Wednesday, July 17, 2024

Briefly Noted Book Reviews | The New Yorker

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The Silence of the Choir, by Mohamed Mbougar Sarr (Europa). In this ambitious, Goncourt Prize-winning novel, seventy-two African asylum seekers arrive in a fictional town in rural Sicily after a harrowing journey, only to find themselves at the center of an ideological battle that splinters the community. Sarr moves adroitly between the viewpoints of a wide cast of characters—refugees, politicians, advocacy workers, xenophobic vigilantes, a priest, an eminent poet—while probing the complexities of Europe’s debate over asylum. Ultimately, the novel suggests that it is not only members of the far right, “obsessed with their phobia,” who deserve excoriation but also those more sympathetic to migrants’ plights who nonetheless “reduce a refugee to a walking tragedy.”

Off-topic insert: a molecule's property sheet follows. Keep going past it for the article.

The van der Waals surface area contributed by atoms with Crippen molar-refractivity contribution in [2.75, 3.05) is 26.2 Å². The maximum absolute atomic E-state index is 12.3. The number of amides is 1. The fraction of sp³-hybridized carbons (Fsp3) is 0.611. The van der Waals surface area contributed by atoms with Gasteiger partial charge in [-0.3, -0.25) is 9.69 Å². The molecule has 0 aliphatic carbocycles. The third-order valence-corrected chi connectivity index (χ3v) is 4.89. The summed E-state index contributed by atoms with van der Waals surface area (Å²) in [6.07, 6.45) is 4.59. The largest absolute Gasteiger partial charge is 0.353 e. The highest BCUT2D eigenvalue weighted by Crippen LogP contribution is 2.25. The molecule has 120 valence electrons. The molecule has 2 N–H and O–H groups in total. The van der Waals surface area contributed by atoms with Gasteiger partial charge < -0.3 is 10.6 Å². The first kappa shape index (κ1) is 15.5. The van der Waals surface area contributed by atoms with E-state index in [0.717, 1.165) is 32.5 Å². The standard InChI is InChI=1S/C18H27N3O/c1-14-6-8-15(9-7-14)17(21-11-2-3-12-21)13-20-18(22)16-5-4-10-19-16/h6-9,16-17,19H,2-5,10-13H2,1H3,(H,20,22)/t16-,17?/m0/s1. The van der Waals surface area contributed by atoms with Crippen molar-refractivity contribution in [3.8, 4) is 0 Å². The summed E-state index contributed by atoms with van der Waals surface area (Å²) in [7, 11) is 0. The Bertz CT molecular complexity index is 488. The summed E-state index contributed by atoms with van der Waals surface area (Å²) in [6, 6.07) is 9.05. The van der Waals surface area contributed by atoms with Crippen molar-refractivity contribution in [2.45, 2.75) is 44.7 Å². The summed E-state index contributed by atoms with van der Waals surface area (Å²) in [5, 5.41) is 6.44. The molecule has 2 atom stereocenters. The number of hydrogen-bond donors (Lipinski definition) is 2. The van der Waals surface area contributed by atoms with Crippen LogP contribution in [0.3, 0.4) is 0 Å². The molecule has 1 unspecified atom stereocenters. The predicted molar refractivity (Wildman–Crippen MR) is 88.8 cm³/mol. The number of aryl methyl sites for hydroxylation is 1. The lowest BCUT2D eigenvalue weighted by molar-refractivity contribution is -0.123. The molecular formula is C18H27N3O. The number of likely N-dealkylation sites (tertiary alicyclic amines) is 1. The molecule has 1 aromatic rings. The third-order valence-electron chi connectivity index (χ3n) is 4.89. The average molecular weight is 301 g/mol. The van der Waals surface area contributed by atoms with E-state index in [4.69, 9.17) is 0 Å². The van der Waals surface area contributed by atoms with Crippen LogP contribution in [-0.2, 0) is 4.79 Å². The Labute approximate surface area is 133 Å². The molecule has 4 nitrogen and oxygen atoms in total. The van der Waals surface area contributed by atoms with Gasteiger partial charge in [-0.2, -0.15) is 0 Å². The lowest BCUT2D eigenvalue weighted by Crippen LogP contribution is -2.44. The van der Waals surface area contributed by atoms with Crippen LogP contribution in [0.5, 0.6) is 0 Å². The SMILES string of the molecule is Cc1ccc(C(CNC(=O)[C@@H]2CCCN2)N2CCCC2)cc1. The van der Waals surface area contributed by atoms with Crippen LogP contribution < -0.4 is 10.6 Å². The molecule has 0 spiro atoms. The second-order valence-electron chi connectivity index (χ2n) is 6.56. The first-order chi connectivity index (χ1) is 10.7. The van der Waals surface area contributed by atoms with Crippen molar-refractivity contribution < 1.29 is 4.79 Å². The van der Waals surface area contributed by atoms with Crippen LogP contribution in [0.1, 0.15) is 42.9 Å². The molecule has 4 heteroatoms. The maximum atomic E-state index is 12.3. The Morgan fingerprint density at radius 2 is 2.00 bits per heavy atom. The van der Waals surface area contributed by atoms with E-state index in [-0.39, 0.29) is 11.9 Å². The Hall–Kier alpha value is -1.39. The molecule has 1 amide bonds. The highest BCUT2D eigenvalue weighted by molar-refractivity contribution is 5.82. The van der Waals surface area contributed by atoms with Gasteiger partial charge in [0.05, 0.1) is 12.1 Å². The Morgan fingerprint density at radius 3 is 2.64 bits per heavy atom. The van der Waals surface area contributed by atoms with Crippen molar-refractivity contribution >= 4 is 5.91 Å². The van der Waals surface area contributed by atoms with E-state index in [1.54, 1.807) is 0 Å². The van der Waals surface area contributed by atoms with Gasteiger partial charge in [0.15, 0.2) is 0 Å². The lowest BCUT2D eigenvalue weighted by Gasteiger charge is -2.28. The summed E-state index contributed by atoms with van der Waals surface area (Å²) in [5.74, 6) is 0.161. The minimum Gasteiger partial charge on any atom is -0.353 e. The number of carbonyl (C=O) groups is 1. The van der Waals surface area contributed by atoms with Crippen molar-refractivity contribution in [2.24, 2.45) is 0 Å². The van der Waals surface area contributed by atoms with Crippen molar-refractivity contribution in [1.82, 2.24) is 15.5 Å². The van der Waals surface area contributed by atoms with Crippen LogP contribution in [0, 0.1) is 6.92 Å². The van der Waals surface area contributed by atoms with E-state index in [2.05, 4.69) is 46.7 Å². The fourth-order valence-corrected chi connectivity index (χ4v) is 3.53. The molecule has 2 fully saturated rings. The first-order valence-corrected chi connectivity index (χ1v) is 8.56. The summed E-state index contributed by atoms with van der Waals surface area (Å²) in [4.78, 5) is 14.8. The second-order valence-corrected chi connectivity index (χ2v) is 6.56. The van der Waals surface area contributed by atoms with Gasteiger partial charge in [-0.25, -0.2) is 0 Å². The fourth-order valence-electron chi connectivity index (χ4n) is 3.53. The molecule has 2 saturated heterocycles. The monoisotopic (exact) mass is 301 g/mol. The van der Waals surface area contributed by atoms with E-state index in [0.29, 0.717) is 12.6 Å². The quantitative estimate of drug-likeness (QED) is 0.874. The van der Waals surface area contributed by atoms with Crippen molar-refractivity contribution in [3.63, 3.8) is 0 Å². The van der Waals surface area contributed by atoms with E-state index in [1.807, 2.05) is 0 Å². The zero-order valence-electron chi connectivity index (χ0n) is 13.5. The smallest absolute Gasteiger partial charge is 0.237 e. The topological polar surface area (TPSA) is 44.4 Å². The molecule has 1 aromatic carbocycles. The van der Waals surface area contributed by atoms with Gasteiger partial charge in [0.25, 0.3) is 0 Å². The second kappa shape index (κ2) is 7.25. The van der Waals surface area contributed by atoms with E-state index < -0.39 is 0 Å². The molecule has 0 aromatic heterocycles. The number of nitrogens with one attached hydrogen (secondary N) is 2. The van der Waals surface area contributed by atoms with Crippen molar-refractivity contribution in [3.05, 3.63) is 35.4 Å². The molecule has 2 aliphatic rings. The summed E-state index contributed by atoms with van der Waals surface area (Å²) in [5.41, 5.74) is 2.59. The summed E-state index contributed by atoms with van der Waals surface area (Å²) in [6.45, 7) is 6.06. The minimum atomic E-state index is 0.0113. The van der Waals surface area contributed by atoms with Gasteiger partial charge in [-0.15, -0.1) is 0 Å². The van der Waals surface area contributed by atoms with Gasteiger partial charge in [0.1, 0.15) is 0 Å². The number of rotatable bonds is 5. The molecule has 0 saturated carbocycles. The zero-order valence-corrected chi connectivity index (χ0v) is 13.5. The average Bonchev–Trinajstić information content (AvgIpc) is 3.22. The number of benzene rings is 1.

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In Tongues, by Thomas Grattan (MCD x FSG). The protagonist of this moody novel is a young man attempting to make a fresh start in New York City at the outset of the twenty-first century, seeking—through dead-end jobs, anonymous sexual encounters, and a gradual infiltration of the art-world élite—a new way to be seen. Amid his adventures, he wonders whether self-scrutiny is anything more than self-obsession, and if answering questions like that one is really a path to maturity. Grattan casts early adulthood as a period of inertia, in which a person is trapped between the urge to be present and the desire to move on—a time of life whose outward expressions are, above all, absurd.


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